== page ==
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Home Time: Why We Need to Boost Housing Supply in Our Growing Cities Now

30/03/2013 19:27 GMT | Updated 28/05/2013 10:12 BST

One of the big debates following last week's Budget statement has been the likely impact of the Chancellor's new initiative to improve access to home ownership - "Help to Buy". The scheme aims to encourage housebuilding by countering fears in the development industry that a lack of affordable finance for buyers would leave new homes unsold. But will it help our cities combat the housing challenges that they face?

Under the scheme people buying new homes up to a value of £600,000 can borrow 20% of the value of their property interest-free for five years, in return for the government taking a stake in the equity. The Chancellor also introduced a new "mortgage guarantee" to underpin £130bn of new mortgage lending for three years from 2014, in order to help more people get a home loan without the need for a prohibitively large deposit.

While it is positive that the Government recognises how many people are struggling to buy their own homes, expert reaction to these policies has been mixed at best, with the Chairman of the Office of Budget Responsibility becoming the latest to suggest that the Help to Buy scheme may be more likely to push up prices than lead to an increase in the supply of new housing.

This is particularly concerning, as the reason why house prices are so high in this country is because we've consistently failed to build enough homes for the last 40 years. By increasing the availability of credit for individuals to buy a home, the Chancellor may simply succeed in increasing demand in a system that has too few houses within it to begin with.

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Conservative estimates suggest that we are currently building around 90,000 fewer homes per year than required to meet demand. This lack of new housing and the associated difficulties with becoming a home owner are often discussed in terms of their social impacts. But there is a serious economic dimension to this debate that should not be ignored.

The average price of a home now stands at just under nine times the average yearly salary, and in many of our fastest growing cities, this picture is even worse. For example in the two most unaffordable cities in the UK, London and Oxford, the gap between the average wage and the size of deposit required to buy the average house is more than £50,000. In Cambridge and Brighton it is more than £30,000, while in Bournemouth and Reading it is over £20,000.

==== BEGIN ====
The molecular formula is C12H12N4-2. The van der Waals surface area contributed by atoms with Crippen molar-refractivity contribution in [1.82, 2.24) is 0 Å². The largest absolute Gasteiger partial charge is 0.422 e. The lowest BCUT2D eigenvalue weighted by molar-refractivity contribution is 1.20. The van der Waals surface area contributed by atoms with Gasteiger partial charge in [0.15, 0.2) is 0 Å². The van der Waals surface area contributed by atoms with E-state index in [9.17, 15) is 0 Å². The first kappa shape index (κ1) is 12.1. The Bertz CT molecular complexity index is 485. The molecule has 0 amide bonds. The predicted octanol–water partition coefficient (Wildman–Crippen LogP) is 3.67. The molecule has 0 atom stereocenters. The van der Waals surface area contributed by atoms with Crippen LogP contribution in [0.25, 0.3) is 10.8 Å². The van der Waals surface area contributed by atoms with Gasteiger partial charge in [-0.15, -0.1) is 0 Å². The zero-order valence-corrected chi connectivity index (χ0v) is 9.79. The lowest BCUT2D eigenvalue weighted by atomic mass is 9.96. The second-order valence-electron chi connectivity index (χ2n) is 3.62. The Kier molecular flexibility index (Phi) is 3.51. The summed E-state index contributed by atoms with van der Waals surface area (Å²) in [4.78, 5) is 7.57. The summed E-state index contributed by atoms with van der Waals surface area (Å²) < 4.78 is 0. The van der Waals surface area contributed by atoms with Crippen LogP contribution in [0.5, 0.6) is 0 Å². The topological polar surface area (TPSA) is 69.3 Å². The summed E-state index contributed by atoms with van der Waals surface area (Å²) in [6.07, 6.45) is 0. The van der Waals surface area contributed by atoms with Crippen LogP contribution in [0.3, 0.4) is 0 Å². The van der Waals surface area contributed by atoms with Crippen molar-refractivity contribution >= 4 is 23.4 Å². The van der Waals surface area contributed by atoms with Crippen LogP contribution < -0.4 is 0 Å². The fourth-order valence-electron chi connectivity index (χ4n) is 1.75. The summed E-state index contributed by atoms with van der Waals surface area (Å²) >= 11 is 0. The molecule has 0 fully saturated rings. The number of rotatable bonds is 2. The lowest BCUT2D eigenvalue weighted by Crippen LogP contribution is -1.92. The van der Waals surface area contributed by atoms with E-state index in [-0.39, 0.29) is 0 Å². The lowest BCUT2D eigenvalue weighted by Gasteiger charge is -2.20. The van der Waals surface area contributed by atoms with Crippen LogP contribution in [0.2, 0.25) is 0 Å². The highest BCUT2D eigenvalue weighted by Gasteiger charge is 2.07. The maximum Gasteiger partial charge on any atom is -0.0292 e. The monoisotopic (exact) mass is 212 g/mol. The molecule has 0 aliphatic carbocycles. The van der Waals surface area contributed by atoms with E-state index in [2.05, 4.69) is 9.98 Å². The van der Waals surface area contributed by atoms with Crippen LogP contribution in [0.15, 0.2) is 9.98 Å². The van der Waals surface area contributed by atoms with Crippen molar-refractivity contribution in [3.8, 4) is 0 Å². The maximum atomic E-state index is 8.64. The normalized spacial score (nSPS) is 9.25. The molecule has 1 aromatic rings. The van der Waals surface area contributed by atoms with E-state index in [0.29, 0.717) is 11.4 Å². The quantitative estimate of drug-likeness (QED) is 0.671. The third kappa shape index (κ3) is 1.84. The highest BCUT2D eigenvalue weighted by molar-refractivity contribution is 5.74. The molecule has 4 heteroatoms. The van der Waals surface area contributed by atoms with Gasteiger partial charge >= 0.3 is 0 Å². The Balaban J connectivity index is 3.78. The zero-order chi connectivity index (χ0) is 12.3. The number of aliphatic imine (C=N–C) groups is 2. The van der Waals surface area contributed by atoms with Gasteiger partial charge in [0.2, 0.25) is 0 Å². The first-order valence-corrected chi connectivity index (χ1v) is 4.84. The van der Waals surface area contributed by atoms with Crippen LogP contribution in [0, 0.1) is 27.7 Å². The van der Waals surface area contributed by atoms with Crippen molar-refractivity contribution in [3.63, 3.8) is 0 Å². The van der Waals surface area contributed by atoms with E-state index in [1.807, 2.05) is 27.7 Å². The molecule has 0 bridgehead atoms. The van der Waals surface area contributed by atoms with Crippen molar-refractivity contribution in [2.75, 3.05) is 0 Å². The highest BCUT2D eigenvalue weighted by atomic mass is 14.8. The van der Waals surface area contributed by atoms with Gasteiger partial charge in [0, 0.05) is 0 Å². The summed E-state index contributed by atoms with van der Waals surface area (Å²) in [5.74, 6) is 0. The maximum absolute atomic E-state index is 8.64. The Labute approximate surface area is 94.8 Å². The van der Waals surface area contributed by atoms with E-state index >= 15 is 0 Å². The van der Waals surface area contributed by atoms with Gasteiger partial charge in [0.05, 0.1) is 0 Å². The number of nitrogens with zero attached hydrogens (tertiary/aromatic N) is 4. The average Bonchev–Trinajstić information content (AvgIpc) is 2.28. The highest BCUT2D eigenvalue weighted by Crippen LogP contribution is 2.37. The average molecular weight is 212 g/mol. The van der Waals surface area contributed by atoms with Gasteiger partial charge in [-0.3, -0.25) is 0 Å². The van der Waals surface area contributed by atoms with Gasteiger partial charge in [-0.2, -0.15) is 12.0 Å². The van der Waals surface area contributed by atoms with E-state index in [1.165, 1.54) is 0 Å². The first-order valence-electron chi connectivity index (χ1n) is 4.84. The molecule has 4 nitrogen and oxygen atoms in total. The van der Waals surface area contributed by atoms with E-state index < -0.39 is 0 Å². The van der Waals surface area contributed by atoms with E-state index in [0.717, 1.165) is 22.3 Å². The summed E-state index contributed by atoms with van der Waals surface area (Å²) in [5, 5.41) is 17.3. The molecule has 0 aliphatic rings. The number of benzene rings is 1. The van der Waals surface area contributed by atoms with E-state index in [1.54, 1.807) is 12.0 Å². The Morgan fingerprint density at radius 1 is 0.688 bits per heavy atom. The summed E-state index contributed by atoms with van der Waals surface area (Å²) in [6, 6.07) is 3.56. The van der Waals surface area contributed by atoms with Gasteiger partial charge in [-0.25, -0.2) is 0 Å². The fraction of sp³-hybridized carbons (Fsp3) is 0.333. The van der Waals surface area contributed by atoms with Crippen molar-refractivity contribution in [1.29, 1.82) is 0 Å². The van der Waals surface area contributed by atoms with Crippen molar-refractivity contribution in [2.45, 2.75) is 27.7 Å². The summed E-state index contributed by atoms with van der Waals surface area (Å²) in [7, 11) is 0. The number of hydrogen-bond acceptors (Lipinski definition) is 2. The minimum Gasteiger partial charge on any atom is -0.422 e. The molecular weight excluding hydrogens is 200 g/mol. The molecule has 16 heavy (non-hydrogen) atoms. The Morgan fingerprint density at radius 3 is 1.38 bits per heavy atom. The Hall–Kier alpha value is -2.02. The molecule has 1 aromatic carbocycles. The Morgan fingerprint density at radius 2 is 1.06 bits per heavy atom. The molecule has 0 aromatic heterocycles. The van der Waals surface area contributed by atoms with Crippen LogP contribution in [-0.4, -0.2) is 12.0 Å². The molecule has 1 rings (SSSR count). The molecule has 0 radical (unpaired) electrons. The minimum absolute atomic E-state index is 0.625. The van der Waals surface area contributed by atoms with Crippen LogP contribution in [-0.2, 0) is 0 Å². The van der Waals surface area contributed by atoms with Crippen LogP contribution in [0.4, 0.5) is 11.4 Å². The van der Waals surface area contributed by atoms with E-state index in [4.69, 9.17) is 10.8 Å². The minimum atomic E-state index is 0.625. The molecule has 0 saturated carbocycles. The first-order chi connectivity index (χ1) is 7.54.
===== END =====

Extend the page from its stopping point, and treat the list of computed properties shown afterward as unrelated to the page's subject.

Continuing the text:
While existing home-owners and volume house-builders tend to view high and increasing house prices as a good thing, excessively high house prices like these are bad for the future economic success of cities because they price people out of the job opportunities that are available within them. This is bad for the individual, bad for businesses in such cities and, as a result, is bad for the local and national economy. Vodafone recently reported that it was struggling to attract middle managers to London because of high housing costs, while the CBI's recent London Business Survey found that businesses perceived high house prices to be one of London's biggest weaknesses.

So if "Help to Buy" is unlikely to lead to the boost to supply that is needed, what should be done? The new National Planning Policy Framework, which officially came into force this week, seeks to encourage further sustainable development across the country. But if the rhetoric of 'we need more homes' is to become the reality of 'we are building more homes' then more fundamental action is likely to be required.

As well as targeting specific funds to get stalled schemes in our most buoyant cities moving, we need to see more autonomy for cities to drive investment in new housing. By removing the restrictions on councils' ability to borrow money against their existing housing assets to invest in new housing, industry experts suggest councils could borrow an additional £2.8bn to invest in new housing. Cities should also be empowered to make decisions on the best and most viable sites for housing, which may include Greenbelt in some places.

But perhaps most fundamentally, there is a need to introduce more competition and variation into the house building industry. A good first step would be to encourage and support elements of the housing association sector to expand their role in delivering new homes, including for full private sale or rent.

Only by opening up the market to new players, and by being empowered to take a lead on significantly boosting the supply of housing in their area, can our fastest growing and least affordable cities meet the housing challenges they face and help restore sustainable growth to the UK economy.